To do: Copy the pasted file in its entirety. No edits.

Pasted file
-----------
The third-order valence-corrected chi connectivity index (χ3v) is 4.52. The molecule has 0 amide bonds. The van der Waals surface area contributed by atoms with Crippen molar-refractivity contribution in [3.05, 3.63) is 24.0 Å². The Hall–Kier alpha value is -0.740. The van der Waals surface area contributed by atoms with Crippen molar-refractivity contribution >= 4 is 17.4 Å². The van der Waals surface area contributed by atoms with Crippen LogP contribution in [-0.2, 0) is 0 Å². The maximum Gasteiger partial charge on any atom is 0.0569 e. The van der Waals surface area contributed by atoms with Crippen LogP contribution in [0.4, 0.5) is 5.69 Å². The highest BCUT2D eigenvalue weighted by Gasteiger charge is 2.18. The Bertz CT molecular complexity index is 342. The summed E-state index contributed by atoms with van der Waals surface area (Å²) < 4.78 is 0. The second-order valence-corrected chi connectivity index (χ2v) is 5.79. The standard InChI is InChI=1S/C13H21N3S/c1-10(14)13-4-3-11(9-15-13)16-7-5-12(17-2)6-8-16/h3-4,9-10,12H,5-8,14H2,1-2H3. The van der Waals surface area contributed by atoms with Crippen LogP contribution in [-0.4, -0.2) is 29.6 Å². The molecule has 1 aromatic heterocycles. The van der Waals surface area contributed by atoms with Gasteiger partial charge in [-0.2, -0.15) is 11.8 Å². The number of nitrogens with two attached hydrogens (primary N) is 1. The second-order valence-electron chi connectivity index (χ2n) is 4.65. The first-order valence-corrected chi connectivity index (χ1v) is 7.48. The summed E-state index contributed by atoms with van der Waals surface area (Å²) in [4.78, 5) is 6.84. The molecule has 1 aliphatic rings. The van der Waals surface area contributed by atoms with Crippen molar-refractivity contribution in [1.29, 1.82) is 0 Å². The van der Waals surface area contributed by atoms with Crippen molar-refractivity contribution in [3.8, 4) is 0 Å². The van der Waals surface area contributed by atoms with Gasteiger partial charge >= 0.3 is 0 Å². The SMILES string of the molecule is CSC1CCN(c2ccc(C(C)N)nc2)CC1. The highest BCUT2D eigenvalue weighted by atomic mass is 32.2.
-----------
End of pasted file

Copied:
The third-order valence-corrected chi connectivity index (χ3v) is 4.52. The molecule has 0 amide bonds. The van der Waals surface area contributed by atoms with Crippen molar-refractivity contribution in [3.05, 3.63) is 24.0 Å². The Hall–Kier alpha value is -0.740. The van der Waals surface area contributed by atoms with Crippen molar-refractivity contribution >= 4 is 17.4 Å². The van der Waals surface area contributed by atoms with Crippen LogP contribution in [-0.2, 0) is 0 Å². The maximum Gasteiger partial charge on any atom is 0.0569 e. The van der Waals surface area contributed by atoms with Crippen LogP contribution in [0.4, 0.5) is 5.69 Å². The highest BCUT2D eigenvalue weighted by Gasteiger charge is 2.18. The Bertz CT molecular complexity index is 342. The summed E-state index contributed by atoms with van der Waals surface area (Å²) < 4.78 is 0. The second-order valence-corrected chi connectivity index (χ2v) is 5.79. The standard InChI is InChI=1S/C13H21N3S/c1-10(14)13-4-3-11(9-15-13)16-7-5-12(17-2)6-8-16/h3-4,9-10,12H,5-8,14H2,1-2H3. The van der Waals surface area contributed by atoms with Crippen LogP contribution in [-0.4, -0.2) is 29.6 Å². The molecule has 1 aromatic heterocycles. The van der Waals surface area contributed by atoms with Gasteiger partial charge in [-0.2, -0.15) is 11.8 Å². The number of nitrogens with two attached hydrogens (primary N) is 1. The second-order valence-electron chi connectivity index (χ2n) is 4.65. The first-order valence-corrected chi connectivity index (χ1v) is 7.48. The summed E-state index contributed by atoms with van der Waals surface area (Å²) in [4.78, 5) is 6.84. The molecule has 1 aliphatic rings. The van der Waals surface area contributed by atoms with Crippen molar-refractivity contribution in [1.29, 1.82) is 0 Å². The van der Waals surface area contributed by atoms with Crippen molar-refractivity contribution in [3.8, 4) is 0 Å². The van der Waals surface area contributed by atoms with Gasteiger partial charge >= 0.3 is 0 Å². The SMILES string of the molecule is CSC1CCN(c2ccc(C(C)N)nc2)CC1. The highest BCUT2D eigenvalue weighted by atomic mass is 32.2.